In evaluating a record, there are various questions to be considered; how important is singularity to an album’s quality, how important is fulfilling expectations, or, on the opposite, going against expectations? Is self-development necessary, irrelevant, disappointing or welcome? Sonata Arctica have been exhausting the possible answers to these questions at least since their 2007 record Unia by coming out with complex, demanding and undoubtedly diverse albums, each of which split their fanbase in two distinct factions: those who love for the Fins to experiment, and those who miss the old days of straight-forward Stratovarius style melodic power metal. This year’s record Talviyö is not going to unite the two camps in celebration as it may be the most experimental – as in far from the power metal roots – album Sonata Arctica have released in their career. Continue reading “Sonata Arctica – Talviyö Review”
Expectations rarely have been as high for a debut record as for De Rerum Natura, Italy’s Moonlight Haze‘s first album after forming in 2018. The cause of that are the names of those involved with members and ex-members of high-class Italian metal bands such as Temperance, Elvenking and Sound Storm. The most exciting inclusion among Moonlight Haze‘s ranks is probably Chiara Tricarico who left Temperance in 2017 and recorded a bunch of great melodic metal records with the band thanks to her voice suitable for international competition. Continue reading “Moonlight Haze – De Rerum Natura Review”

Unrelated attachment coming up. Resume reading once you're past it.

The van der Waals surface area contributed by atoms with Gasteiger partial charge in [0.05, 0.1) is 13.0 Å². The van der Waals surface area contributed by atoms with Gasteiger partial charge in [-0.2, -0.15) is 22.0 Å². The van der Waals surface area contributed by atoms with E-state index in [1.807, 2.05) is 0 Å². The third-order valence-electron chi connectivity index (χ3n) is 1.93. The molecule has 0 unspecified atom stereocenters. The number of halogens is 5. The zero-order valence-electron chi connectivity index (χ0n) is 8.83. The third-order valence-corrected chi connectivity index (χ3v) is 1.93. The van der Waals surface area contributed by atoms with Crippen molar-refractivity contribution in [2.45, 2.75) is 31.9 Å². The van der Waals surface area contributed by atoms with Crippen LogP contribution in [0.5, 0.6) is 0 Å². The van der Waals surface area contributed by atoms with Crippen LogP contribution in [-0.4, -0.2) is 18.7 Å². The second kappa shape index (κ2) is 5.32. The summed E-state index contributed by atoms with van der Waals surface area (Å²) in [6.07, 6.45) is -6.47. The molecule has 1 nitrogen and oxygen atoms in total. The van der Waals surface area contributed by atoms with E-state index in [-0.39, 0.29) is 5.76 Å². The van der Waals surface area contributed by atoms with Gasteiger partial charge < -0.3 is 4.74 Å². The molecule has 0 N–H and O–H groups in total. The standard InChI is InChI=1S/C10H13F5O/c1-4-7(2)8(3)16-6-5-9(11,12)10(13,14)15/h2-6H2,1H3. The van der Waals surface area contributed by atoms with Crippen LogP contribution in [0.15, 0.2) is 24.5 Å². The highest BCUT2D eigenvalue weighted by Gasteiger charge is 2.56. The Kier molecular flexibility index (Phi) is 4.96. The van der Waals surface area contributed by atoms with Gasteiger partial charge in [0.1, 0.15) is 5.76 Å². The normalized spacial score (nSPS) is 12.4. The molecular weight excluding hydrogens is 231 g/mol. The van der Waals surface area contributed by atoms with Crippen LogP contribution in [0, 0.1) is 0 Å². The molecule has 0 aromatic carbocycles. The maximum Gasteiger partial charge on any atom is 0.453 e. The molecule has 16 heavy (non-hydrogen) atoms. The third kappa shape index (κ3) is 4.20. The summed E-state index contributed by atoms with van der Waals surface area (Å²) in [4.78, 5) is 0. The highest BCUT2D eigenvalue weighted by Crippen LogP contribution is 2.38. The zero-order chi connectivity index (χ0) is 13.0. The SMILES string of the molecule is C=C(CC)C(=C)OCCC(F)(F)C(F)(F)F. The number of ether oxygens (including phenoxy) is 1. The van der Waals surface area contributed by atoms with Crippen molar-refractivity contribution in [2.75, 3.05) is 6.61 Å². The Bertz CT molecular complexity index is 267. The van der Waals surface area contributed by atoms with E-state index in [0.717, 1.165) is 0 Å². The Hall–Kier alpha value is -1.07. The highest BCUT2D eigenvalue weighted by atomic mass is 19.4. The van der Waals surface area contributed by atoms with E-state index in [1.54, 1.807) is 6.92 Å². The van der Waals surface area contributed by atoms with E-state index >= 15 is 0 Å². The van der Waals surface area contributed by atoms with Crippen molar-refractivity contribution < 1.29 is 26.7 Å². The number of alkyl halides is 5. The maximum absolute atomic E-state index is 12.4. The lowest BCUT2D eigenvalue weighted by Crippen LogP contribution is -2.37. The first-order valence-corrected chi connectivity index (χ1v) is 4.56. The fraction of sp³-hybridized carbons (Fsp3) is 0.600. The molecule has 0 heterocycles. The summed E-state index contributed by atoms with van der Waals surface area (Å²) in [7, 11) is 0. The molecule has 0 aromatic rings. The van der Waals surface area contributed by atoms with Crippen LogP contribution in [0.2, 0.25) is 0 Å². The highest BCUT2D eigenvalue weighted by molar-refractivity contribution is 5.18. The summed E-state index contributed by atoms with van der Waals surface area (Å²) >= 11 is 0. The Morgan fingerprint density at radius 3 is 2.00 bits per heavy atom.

Thanks for making me type out that album title at least once for this review, guys. Gloryhammer, Alestorm‘s Christopher Bowes’ brainchild, make no secret of the fact that nothing changed regarding the band’s style or music. Just like the previous two records and just like its title, Legends From Beyond The Galactic Terrorvortex is a crazy, over-the-top power metal nerd out extravaganza without concern for what is too much heroics. Of course the whole effort is even less than half-serious, but Gloryhammer established quite a reputation among power metal fans with their flawless execution of the more symphonic-laden, dramatic fantasy metal established in the late ’90s by European, especially Italian bands; as such Legends From Beyond The Galactic Terrorvortex at least fueled expectations as a serious contender for one of this year’s significant power metal albums. Continue reading “Gloryhammer – Legends From Beyond The Galactic Terrorvortex Review”